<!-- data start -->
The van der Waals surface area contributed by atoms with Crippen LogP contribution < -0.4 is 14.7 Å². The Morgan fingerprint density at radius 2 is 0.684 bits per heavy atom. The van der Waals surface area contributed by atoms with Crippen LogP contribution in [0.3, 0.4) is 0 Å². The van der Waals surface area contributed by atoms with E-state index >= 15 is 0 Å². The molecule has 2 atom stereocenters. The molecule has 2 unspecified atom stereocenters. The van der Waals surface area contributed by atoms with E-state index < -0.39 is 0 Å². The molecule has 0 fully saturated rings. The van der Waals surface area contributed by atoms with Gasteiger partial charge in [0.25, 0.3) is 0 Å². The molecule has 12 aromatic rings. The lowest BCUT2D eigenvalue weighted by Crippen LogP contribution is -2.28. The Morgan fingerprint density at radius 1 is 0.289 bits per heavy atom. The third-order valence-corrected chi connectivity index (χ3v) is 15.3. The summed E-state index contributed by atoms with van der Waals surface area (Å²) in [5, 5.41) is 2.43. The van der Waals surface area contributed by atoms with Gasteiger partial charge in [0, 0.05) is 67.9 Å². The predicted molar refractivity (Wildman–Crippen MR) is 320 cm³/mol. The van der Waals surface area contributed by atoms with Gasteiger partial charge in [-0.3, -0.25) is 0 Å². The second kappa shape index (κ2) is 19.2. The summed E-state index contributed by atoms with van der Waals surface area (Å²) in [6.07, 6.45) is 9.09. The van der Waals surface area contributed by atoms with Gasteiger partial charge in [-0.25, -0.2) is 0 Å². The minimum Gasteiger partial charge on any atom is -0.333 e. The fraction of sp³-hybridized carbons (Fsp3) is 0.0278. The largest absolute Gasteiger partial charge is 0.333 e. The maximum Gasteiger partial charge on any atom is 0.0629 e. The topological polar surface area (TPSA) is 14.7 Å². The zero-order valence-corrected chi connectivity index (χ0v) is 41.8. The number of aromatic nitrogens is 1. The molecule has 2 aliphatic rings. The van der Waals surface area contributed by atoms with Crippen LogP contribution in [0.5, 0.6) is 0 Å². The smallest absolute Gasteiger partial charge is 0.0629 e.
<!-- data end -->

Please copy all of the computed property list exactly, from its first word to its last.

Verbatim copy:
The van der Waals surface area contributed by atoms with Crippen LogP contribution < -0.4 is 14.7 Å². The Morgan fingerprint density at radius 2 is 0.684 bits per heavy atom. The van der Waals surface area contributed by atoms with Crippen LogP contribution in [0.3, 0.4) is 0 Å². The van der Waals surface area contributed by atoms with E-state index >= 15 is 0 Å². The molecule has 2 atom stereocenters. The molecule has 2 unspecified atom stereocenters. The van der Waals surface area contributed by atoms with E-state index < -0.39 is 0 Å². The molecule has 0 fully saturated rings. The van der Waals surface area contributed by atoms with Gasteiger partial charge in [0.25, 0.3) is 0 Å². The molecule has 12 aromatic rings. The lowest BCUT2D eigenvalue weighted by Crippen LogP contribution is -2.28. The Morgan fingerprint density at radius 1 is 0.289 bits per heavy atom. The third-order valence-corrected chi connectivity index (χ3v) is 15.3. The summed E-state index contributed by atoms with van der Waals surface area (Å²) in [5, 5.41) is 2.43. The van der Waals surface area contributed by atoms with Gasteiger partial charge in [0, 0.05) is 67.9 Å². The predicted molar refractivity (Wildman–Crippen MR) is 320 cm³/mol. The van der Waals surface area contributed by atoms with Gasteiger partial charge in [-0.3, -0.25) is 0 Å². The second kappa shape index (κ2) is 19.2. The summed E-state index contributed by atoms with van der Waals surface area (Å²) in [6.07, 6.45) is 9.09. The van der Waals surface area contributed by atoms with Gasteiger partial charge in [-0.25, -0.2) is 0 Å². The minimum Gasteiger partial charge on any atom is -0.333 e. The fraction of sp³-hybridized carbons (Fsp3) is 0.0278. The largest absolute Gasteiger partial charge is 0.333 e. The maximum Gasteiger partial charge on any atom is 0.0629 e. The topological polar surface area (TPSA) is 14.7 Å². The zero-order valence-corrected chi connectivity index (χ0v) is 41.8. The number of aromatic nitrogens is 1. The molecule has 2 aliphatic rings. The van der Waals surface area contributed by atoms with Crippen LogP contribution in [0.5, 0.6) is 0 Å². The smallest absolute Gasteiger partial charge is 0.0629 e.